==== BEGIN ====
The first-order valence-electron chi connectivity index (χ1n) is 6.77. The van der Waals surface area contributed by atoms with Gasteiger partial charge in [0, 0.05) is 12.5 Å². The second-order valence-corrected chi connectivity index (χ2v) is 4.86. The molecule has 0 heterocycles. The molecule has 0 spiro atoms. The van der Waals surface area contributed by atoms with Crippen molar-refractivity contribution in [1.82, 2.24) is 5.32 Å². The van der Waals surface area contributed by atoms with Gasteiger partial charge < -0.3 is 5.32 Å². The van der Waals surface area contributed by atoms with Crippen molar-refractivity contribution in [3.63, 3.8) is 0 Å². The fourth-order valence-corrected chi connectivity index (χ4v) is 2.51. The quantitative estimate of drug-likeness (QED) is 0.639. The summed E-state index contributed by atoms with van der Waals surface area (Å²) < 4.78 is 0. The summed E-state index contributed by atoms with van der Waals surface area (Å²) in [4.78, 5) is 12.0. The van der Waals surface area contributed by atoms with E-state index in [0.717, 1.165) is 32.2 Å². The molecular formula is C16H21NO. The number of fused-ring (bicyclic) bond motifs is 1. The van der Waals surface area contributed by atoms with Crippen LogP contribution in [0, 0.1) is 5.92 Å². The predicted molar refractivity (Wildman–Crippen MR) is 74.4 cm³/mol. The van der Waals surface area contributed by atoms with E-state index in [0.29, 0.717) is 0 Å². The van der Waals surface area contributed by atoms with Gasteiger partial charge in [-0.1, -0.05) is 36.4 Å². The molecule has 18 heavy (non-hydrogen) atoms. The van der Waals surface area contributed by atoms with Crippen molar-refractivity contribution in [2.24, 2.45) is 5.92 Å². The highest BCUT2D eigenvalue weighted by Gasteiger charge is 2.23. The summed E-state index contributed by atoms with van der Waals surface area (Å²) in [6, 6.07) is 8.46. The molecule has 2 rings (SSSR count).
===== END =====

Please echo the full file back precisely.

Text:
The first-order valence-electron chi connectivity index (χ1n) is 6.77. The van der Waals surface area contributed by atoms with Gasteiger partial charge in [0, 0.05) is 12.5 Å². The second-order valence-corrected chi connectivity index (χ2v) is 4.86. The molecule has 0 heterocycles. The molecule has 0 spiro atoms. The van der Waals surface area contributed by atoms with Crippen molar-refractivity contribution in [1.82, 2.24) is 5.32 Å². The van der Waals surface area contributed by atoms with Gasteiger partial charge < -0.3 is 5.32 Å². The van der Waals surface area contributed by atoms with Crippen molar-refractivity contribution in [3.63, 3.8) is 0 Å². The fourth-order valence-corrected chi connectivity index (χ4v) is 2.51. The quantitative estimate of drug-likeness (QED) is 0.639. The summed E-state index contributed by atoms with van der Waals surface area (Å²) < 4.78 is 0. The summed E-state index contributed by atoms with van der Waals surface area (Å²) in [4.78, 5) is 12.0. The van der Waals surface area contributed by atoms with E-state index in [0.717, 1.165) is 32.2 Å². The molecular formula is C16H21NO. The number of fused-ring (bicyclic) bond motifs is 1. The van der Waals surface area contributed by atoms with Crippen LogP contribution in [0, 0.1) is 5.92 Å². The predicted molar refractivity (Wildman–Crippen MR) is 74.4 cm³/mol. The van der Waals surface area contributed by atoms with E-state index in [0.29, 0.717) is 0 Å². The van der Waals surface area contributed by atoms with Gasteiger partial charge in [-0.1, -0.05) is 36.4 Å². The molecule has 18 heavy (non-hydrogen) atoms. The van der Waals surface area contributed by atoms with Crippen molar-refractivity contribution in [2.24, 2.45) is 5.92 Å². The highest BCUT2D eigenvalue weighted by Gasteiger charge is 2.23. The summed E-state index contributed by atoms with van der Waals surface area (Å²) in [6, 6.07) is 8.46. The molecule has 2 rings (SSSR count).